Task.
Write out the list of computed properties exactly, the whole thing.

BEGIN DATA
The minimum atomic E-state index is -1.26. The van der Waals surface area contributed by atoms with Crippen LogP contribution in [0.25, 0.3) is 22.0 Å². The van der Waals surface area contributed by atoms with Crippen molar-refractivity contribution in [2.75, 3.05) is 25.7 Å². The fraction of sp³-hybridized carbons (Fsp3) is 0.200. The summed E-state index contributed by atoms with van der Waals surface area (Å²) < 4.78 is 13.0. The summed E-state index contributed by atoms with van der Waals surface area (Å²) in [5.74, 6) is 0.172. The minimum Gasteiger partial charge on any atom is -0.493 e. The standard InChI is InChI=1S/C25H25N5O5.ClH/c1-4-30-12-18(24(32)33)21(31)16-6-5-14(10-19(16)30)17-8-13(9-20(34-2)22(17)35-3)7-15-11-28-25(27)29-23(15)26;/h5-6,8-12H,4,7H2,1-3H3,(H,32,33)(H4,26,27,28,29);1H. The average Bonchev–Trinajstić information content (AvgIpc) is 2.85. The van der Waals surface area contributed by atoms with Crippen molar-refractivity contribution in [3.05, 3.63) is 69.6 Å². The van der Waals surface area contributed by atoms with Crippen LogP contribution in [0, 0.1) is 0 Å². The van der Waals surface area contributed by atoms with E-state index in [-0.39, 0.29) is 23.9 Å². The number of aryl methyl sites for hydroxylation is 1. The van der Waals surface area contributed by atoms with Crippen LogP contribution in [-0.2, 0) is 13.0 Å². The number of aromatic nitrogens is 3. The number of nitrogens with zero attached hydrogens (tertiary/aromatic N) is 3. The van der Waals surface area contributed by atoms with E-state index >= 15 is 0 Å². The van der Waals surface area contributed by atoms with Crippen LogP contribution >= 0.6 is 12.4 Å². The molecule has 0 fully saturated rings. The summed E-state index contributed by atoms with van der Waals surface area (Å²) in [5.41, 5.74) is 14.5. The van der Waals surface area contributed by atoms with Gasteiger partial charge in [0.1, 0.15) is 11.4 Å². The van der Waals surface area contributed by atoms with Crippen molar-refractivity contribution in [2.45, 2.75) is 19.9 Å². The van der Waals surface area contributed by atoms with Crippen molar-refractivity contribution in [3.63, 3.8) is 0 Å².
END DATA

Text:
The minimum atomic E-state index is -1.26. The van der Waals surface area contributed by atoms with Crippen LogP contribution in [0.25, 0.3) is 22.0 Å². The van der Waals surface area contributed by atoms with Crippen molar-refractivity contribution in [2.75, 3.05) is 25.7 Å². The fraction of sp³-hybridized carbons (Fsp3) is 0.200. The summed E-state index contributed by atoms with van der Waals surface area (Å²) < 4.78 is 13.0. The summed E-state index contributed by atoms with van der Waals surface area (Å²) in [5.74, 6) is 0.172. The minimum Gasteiger partial charge on any atom is -0.493 e. The standard InChI is InChI=1S/C25H25N5O5.ClH/c1-4-30-12-18(24(32)33)21(31)16-6-5-14(10-19(16)30)17-8-13(9-20(34-2)22(17)35-3)7-15-11-28-25(27)29-23(15)26;/h5-6,8-12H,4,7H2,1-3H3,(H,32,33)(H4,26,27,28,29);1H. The average Bonchev–Trinajstić information content (AvgIpc) is 2.85. The van der Waals surface area contributed by atoms with Crippen molar-refractivity contribution in [3.05, 3.63) is 69.6 Å². The van der Waals surface area contributed by atoms with Crippen LogP contribution in [0, 0.1) is 0 Å². The van der Waals surface area contributed by atoms with E-state index in [-0.39, 0.29) is 23.9 Å². The number of aryl methyl sites for hydroxylation is 1. The van der Waals surface area contributed by atoms with Crippen LogP contribution in [-0.2, 0) is 13.0 Å². The number of aromatic nitrogens is 3. The number of nitrogens with zero attached hydrogens (tertiary/aromatic N) is 3. The van der Waals surface area contributed by atoms with E-state index >= 15 is 0 Å². The van der Waals surface area contributed by atoms with Crippen LogP contribution >= 0.6 is 12.4 Å². The molecule has 0 fully saturated rings. The summed E-state index contributed by atoms with van der Waals surface area (Å²) in [5.41, 5.74) is 14.5. The van der Waals surface area contributed by atoms with Gasteiger partial charge in [0.1, 0.15) is 11.4 Å². The van der Waals surface area contributed by atoms with Crippen molar-refractivity contribution in [2.45, 2.75) is 19.9 Å². The van der Waals surface area contributed by atoms with Crippen molar-refractivity contribution in [3.63, 3.8) is 0 Å².